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I've read (at here, among other places) that during the Degenerate Era, star formation will end and the last stars will go out. But it was noted that there is still the possibility of star birth, coming from the collision of two stellar remnants, such as brown dwarfs (although white dwarfs also have the potential for such a collision). When two brown dwarfs collide, if they have enough combined mass, fusion can begin.

This is much different from how normal stars form today, and how they fuse hydrogen and other elements. So my question is this:

Will there be any major differences between the fusion process in the new "star" and a star with the same mass that formed via traditional star formation (i.e. collapse of a gas cloud)? Also, how will this affect the new "star's" life cycle?

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  • $\begingroup$ There's some interesting concepts here. What would happen, for example, if two 40 Jupiter mass objects crash into each other? The energy of impact of those 2 objects crashing into each other at over 4,000 km/s. That's kinda nuts. How much material would get blown off could be a factor. How direct the impact (indirect would send it rapidly spinning). After the initial chaos I would think it would settle down into mostly the same type of fusion. The rate of rotation would likely affect its magnetism. Fun to think about. $\endgroup$ – userLTK May 28 '17 at 14:06
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Your scenario is, of course, rather speculative and considers the very distant future. I don't like that article you're referencing, some stuff seems inaccurate (for example the fraction of baryons locked into stars is tiny and will always remain tiny).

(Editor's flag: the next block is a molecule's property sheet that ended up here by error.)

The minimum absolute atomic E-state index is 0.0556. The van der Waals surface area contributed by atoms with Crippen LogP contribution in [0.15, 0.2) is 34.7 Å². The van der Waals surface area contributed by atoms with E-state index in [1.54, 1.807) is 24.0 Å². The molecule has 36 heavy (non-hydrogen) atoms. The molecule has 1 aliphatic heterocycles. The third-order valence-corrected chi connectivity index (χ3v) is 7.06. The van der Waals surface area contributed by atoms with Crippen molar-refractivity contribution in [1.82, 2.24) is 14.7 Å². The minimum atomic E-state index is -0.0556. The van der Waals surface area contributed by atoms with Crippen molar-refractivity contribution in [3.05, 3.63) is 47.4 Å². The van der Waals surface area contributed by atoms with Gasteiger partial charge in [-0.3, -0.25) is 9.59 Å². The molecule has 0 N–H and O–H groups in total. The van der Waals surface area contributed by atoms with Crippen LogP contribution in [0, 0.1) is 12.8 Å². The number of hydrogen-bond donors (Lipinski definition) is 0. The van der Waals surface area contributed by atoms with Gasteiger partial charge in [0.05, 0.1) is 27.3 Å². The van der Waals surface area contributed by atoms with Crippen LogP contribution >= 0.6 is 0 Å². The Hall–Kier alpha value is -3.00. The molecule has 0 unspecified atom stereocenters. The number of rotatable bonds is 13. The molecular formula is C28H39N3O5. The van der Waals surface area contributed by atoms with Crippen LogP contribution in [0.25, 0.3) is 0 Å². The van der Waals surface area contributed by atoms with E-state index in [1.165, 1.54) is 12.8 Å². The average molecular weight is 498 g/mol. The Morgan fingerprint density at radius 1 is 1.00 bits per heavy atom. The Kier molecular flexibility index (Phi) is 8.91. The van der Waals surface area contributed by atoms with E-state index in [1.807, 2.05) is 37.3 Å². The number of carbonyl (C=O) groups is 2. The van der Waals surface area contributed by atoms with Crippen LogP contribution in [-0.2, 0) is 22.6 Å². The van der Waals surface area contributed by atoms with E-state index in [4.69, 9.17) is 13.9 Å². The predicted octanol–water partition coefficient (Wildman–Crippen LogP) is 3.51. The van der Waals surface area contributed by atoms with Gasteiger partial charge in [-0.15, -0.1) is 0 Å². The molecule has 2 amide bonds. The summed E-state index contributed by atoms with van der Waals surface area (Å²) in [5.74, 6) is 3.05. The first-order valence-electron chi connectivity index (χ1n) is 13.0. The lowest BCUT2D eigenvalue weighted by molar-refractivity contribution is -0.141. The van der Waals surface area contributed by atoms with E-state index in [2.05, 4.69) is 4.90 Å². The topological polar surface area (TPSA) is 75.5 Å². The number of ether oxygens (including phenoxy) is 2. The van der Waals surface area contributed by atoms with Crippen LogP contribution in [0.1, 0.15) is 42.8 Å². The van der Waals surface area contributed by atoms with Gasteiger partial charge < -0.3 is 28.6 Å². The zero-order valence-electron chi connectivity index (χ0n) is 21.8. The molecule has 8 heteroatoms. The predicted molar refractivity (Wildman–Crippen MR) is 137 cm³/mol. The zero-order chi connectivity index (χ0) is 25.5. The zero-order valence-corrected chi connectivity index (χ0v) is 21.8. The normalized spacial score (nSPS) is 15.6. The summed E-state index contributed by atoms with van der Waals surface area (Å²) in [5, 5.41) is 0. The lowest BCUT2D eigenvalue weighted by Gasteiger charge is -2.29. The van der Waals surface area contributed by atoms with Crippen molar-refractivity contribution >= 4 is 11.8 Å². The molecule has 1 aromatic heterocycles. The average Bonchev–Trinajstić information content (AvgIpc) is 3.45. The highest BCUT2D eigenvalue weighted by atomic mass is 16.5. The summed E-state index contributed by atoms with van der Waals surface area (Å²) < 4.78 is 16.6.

If two brown dwarves collide (extremely unlikely, but if you wait long enough, anything with some tiny non-zero probability eventually will happen), they form a new star with their combined mass. Since the brown dwarves have not undergone any hydrogen burning, the new star has the same composition as a new-born star of the same mass would have had (except for lithium) and, if massive enough, will evolve just like an ordinary M dwarf (or so). In other words, it will fuse hydrogen into helium as all stars on the main sequence.

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    $\begingroup$ I was about to add a new answer, but this covers the basic point that brown dwarfs are, besides a few light elements excluding hydrogen and helium, chemically unprocessed. $\endgroup$ – Warrick Sep 5 '14 at 6:06

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